Schell: Obama's China 'Drive-By'

U.S. House Speaker John Boehner (R-OH) listens as President Barack Obama delivers the State of the Union address before a joint session of Congress on Capitol Hill January 24, 2012 in Washington, DC. (Saul Loeb-Pool/Getty Images)

It was unthinkable that President Barack Obama would not have made some comment on China in his State of the Union message last night. After all, these days almost all trails seem to lead unavoidably back to China. But, the remarks he did make were more like a drive-by than a full scale attack.

While they conveyed a certain air of toughness, they were designed not to dwell overly long on the topic in a way that might give the Chinese true offense.

By reminding Congress that he and his administration had brought twice as many trade cases against China as previously and that he would set up a special Trade Enforcement Unit to ferret out unfair trade practices in the future, he reminded Republicans that Democrats are not giving the Chinese a free pass.

This was an unavoidable genuflection to the "red meat faction" of the the Republican Party, which is always more willing to export blame for problems in America, and especially to China, than to look into the pathology of our own political process as it now so commonly manifests itself in Washington and through national politics.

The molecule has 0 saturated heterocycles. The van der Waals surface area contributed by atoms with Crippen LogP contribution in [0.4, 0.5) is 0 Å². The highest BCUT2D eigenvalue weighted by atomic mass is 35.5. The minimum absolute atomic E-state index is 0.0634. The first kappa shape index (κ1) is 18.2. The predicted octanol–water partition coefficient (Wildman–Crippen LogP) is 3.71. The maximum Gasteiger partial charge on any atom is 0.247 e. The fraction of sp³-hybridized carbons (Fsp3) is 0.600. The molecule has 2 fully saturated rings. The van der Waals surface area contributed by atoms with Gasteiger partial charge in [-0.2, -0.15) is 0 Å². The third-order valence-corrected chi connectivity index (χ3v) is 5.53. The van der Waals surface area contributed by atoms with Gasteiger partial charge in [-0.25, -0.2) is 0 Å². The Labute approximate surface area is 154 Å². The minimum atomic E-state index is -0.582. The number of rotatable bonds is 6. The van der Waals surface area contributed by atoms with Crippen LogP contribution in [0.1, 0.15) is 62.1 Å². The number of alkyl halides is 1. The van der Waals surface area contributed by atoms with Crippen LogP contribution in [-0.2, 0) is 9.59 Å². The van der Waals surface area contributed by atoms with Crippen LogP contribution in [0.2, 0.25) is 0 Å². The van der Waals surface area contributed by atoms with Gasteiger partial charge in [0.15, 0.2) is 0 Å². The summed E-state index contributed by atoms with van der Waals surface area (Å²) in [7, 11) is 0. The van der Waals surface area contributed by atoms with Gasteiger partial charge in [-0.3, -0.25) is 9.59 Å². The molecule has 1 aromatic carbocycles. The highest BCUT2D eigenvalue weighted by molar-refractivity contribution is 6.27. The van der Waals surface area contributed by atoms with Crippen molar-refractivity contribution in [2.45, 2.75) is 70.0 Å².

But, the brevity and terseness of the President's remarks on China were a clear indicator that he wanted to keep his comments discreet enough not to do anything to disrupt the always delicate state of U.S.-China relations, which his administration has rightfully treated as America's most important evolving, diplomatic relationship. 

About the Author

Profile picture for user Orville Schell
Orville Schell is Arthur Ross Director of Asia Society's Center on U.S.-China Relations. He is the former Dean at the University of California, Berkeley’s Graduate School of Journalism.